“I am very encouraged because of the mandate from the bishop (Archbishop John F. Donoghue) to develop an archdiocesan pastoral plan for Hispanic ministry. I think it’s a wonderful thing,” Aguilera-Titus said in an interview. “I’m very much encouraged by the leadership of the Hispanic Apostolate and their pastoral vision.”

He was particularly impressed by the ability of the apostolate and Father Duvan to stir involvement and participation from the parishes.

“It shows off his successful, engaging leadership at the parish level and that is essential. I really believe the Archdiocese of Atlanta is positioned, has all the elements, to develop a pastoral plan for Hispanic ministry that can be a model for the rest of the country because of its vision, its level of priority and the resources being allocated,” he said.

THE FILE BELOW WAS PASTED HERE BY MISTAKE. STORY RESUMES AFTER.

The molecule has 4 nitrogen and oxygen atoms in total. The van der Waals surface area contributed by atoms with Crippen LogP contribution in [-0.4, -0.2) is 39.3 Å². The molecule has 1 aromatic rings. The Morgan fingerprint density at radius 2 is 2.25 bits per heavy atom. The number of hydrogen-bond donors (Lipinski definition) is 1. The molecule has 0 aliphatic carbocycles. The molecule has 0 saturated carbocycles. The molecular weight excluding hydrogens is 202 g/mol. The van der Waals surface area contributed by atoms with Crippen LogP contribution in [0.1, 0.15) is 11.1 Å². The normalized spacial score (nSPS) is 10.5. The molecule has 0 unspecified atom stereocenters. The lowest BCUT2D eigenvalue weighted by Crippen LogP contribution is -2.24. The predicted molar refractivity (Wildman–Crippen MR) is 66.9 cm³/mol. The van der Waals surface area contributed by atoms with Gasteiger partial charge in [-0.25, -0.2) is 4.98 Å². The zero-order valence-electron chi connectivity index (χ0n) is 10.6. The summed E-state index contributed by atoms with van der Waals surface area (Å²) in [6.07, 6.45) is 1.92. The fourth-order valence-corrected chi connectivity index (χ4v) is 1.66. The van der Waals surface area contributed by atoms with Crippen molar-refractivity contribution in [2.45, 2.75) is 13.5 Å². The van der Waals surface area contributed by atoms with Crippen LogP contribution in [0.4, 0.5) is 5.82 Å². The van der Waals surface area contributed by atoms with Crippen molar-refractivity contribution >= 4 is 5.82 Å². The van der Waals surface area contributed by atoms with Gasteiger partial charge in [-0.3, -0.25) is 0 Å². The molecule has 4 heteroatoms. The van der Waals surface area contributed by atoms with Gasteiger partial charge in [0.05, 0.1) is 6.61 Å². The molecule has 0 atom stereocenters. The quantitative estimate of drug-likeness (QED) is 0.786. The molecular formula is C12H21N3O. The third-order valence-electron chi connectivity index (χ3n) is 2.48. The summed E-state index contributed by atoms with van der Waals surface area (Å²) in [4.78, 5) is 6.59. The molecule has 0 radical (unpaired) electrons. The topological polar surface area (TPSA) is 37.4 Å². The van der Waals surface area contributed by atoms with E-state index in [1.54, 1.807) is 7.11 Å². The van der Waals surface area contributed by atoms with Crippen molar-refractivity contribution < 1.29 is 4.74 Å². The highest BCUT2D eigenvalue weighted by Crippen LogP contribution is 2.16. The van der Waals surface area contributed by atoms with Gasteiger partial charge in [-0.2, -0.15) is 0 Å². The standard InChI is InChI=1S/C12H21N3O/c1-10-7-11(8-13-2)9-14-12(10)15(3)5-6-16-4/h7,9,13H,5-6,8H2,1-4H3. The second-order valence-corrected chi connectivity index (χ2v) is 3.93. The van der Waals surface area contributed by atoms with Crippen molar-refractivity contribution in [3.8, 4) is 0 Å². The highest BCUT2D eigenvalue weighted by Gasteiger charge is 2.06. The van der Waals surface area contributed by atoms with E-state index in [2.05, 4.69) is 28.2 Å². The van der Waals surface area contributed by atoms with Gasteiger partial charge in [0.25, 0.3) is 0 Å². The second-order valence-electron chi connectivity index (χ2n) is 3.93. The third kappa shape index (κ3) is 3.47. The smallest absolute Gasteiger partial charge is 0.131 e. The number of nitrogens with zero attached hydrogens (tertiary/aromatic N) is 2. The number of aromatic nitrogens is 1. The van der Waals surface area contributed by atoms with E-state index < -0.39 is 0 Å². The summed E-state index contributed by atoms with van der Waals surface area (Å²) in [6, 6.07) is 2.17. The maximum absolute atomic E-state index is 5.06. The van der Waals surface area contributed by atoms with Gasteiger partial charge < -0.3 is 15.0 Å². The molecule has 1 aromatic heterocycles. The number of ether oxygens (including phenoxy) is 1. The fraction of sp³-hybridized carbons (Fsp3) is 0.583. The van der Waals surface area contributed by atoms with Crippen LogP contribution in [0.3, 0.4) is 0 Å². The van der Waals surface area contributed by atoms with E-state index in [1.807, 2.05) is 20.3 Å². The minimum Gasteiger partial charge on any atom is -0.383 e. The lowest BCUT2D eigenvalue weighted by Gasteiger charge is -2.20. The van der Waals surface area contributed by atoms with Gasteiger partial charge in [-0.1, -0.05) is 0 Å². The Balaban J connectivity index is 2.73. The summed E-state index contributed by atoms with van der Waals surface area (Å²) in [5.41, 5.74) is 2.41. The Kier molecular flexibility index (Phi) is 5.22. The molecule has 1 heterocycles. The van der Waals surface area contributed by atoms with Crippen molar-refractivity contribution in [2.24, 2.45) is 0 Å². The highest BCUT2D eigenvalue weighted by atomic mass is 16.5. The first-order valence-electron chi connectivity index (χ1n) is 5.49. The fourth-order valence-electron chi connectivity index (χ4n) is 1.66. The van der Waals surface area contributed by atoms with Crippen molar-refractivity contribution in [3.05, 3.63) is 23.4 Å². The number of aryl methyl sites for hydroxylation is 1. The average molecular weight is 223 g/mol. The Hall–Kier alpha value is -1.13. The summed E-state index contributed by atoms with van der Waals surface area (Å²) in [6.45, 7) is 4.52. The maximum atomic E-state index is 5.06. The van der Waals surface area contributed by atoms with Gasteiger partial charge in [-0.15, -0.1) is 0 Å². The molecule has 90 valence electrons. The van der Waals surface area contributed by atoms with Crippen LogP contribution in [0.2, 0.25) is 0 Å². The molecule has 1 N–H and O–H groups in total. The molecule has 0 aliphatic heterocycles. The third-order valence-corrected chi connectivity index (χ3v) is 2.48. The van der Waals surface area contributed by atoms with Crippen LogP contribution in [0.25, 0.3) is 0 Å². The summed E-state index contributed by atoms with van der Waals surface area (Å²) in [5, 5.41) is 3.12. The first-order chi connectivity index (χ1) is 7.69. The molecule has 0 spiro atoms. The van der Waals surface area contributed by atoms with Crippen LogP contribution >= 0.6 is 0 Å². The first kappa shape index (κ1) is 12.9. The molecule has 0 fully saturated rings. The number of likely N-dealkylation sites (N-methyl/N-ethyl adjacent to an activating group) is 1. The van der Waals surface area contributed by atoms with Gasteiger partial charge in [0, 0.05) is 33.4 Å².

He commented on the need for Hispanics and priests of other ethnicities to serve their own communities but always while recognizing their larger mission to serve their whole church and archdiocese.

“One of the most important challenges I see is the ability for pastors at the parish level and leadership in Hispanic ministry to understand the need and to meet to develop relationships across cultures and ministries to develop Hispanic ministry that is integral to the life and ministry of the parish and the diocese,” he said. “We need more engagement between Hispanics and European-Americans and African-Americans so we are more in tune with the fact that we are one church with a common mission.”